Above: Yours Truly (bottom left) and my FarmerCon friends at the Hyatt Regency in Columbus, Ohio, during the 2016 PulpFest convention July 21-24)

Apologies if I’ve looked or acted a little out of it over the past week or so, but it hasn’t been without reason. My mind and body have been in recovery mode, trying to get re-acclimated to the usual day-to-day routine after the whirlwind extravapalooza that was (drumroll, please) Small Family Vacation 2016.

We set out bright and early on the mo...

Continue reading...


July 13, 2016

There is a lyric in the Harry Chapin song “Story Of A Life” that I’ve always found somewhat appropriate for those of us who toil in my particular line of work: 

“Sometimes words can serve me well,

Sometimes words can go to hell

For all that they do...”

As a newspaper columnist, I understand and appreciate the sentiment Chapin was attempting to convey in those lines. Because there are times when, as much as I hate to admit it, words fail me.

I was oh so proud back in 1991 to earn ...

Continue reading...


July 4, 2016

It occurred to me recently that it had been a while since the last time I devoted this space to reviewing a new movie. This seems like as good a time as any to rectify this - and frankly I could not have picked a better movie with which to do so.

Full disclosure: The Legend Of Tarzan was one of those movies I was looking forward to with both great anticipation and, at the same time, a certain degree of dread. Anticipation because, as I have written about many times in the past, Tarzan is a c...

Continue reading...


June 23, 2016
(Note: This is a slightly revised version of something I recently wrote and posted on Facebook, and then published as my weekly column in the June 23, 2016, edition of the Johnston County Capital-Democrat.)

I recently had a… well, I don't know that it actually rises to the level of being an honest-to-Jed Bartlett "epiphany," but it is darn sure something that bears being shared the rest of the world.  (And if it does qualify as an epiphany then I'm just tickled to death, because I don't know...

Continue reading...
blog comments powered by Disqus
blog comments powered by Disqus
blog comments powered by Disqus

About Me

John Allen Small John A. Small is an award-winning newspaper journalist, columnist and broadcaster whose work has been honored by the Oklahoma Press Association, the Society of Professional Journalists, the Associated Press, the National Newspaper Association, and the Oklahoma Education Association. He and his wife Melissa were married in 1986; they have two sons, Joshua Orrin (born 1991) and William Ian (born 1996). Mr. Small is the News Editor and columnist for the Johnston County Capital-Democrat, a weekly newspaper headquartered in Tishomingo, OK. He obtained his nickname, "Bard of the Lesser Boulevards," from a journalism colleague - the late Phil Byrum - in recognition of the success of his popular newspaper column, "Small Talk." (In addition to the many awards the column itself has received over the years, a radio version of "Small Talk" earned an award for "Best Small Market Commentary" from the Society of Professional Journalists in 1998.) John was born in Oklahoma City in 1963; lived in the Bradley-Bourbonnais-Kankakee area of Illinois for most of the next 28 years (with brief sojourns in Texas and Athens, Greece, thrown in to break up the monotony); then returned to his native state in 1991, where he currently resides in the Tishomingo/Ravia area. He graduated from Bradley-Bourbonnais Community High School in 1981, and received his bachelor's degree in journalism from Olivet Nazarene University in Bourbonnais in 1991. The years between high school and college were a period frought with numerous exploits and misadventures, some of which have become the stuff of legend; nobody was hurt along the way, however, which should count for something. In addition to his professional career as a journalist he has published two short story collections: "Days Gone By: Legends And Tales Of Sipokni West" (2007), a collection of western stories; and "Something In The Air" (2011), a more eclectic collection. He was also a contributor to the 2005 Locus Award-nominated science fiction anthology "Myths For The Modern Age: Philip Jose Farmer's Wold Newton Universe," edited by Win Scott Eckert. In additon he has written a stage play and a self-published cookbook; served as project editor for a book about the JFK assassination entitled "The Men On The Sixth Floor"; and has either published or posted on the Internet a number of essays, stories and poems. He has also won writing awards from the Veterans of Foreign Wars and the National Library of Poetry. He is a past president of the Johnston County Chamber of Commerce in Tishomingo; was a charter member and past president of the Johnston County Reading Council, the local literacy advocacy and "friends of the library" organization; served as Johnston County's first-ever Americans with Disabilities Act coordinator in 1994-95; served two terms as chairman of the Johnston County (OK) Democratic Party; and has taught journalism classes for local Boy Scout Merit Badge Fairs. He is a member of the New Wold Newton Meteorics Society.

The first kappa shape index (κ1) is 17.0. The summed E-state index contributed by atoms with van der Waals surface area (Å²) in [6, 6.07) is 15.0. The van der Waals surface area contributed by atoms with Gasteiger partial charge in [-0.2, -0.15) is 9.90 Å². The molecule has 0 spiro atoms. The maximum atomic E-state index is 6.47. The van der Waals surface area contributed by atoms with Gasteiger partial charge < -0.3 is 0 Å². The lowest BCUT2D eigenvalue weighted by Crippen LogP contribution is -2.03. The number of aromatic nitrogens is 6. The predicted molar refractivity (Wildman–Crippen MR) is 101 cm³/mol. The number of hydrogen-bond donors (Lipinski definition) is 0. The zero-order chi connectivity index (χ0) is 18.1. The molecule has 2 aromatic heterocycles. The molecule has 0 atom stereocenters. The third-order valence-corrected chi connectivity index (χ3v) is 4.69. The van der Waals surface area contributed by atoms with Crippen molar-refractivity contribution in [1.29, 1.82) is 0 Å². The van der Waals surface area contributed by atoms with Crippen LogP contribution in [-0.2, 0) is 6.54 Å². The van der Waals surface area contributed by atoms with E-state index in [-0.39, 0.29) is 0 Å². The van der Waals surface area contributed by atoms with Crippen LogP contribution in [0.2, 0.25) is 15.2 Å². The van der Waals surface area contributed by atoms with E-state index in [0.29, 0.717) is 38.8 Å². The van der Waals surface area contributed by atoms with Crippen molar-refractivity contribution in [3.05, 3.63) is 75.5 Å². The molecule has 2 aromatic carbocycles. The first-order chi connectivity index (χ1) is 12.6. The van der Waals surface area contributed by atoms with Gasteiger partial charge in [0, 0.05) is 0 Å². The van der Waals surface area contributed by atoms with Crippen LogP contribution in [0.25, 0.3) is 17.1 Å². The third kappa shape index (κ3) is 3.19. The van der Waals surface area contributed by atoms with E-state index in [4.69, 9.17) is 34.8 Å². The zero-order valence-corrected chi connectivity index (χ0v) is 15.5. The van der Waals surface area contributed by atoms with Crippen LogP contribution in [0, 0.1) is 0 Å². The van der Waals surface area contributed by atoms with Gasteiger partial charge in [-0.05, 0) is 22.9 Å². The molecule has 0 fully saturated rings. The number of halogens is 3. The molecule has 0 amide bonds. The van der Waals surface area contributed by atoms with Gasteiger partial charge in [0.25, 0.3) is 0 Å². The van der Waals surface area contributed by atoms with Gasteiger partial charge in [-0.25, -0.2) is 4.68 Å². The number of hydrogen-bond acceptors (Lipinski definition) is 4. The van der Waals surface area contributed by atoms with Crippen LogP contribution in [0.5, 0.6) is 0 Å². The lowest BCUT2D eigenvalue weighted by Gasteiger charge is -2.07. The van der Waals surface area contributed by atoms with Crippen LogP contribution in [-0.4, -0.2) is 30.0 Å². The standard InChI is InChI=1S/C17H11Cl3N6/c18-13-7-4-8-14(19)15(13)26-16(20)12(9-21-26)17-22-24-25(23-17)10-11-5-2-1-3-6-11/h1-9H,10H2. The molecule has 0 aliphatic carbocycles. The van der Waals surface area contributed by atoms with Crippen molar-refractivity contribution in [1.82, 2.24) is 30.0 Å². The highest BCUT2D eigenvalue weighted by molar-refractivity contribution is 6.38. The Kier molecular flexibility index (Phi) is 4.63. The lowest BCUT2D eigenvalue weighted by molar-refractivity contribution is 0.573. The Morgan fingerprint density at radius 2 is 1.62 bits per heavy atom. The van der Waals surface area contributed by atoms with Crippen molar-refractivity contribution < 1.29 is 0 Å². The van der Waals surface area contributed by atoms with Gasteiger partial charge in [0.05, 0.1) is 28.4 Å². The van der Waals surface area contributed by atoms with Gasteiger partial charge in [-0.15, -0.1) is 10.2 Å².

blog comments powered by Disqus
blog comments powered by Disqus
blog comments powered by Disqus
blog comments powered by Disqus
blog comments powered by Disqus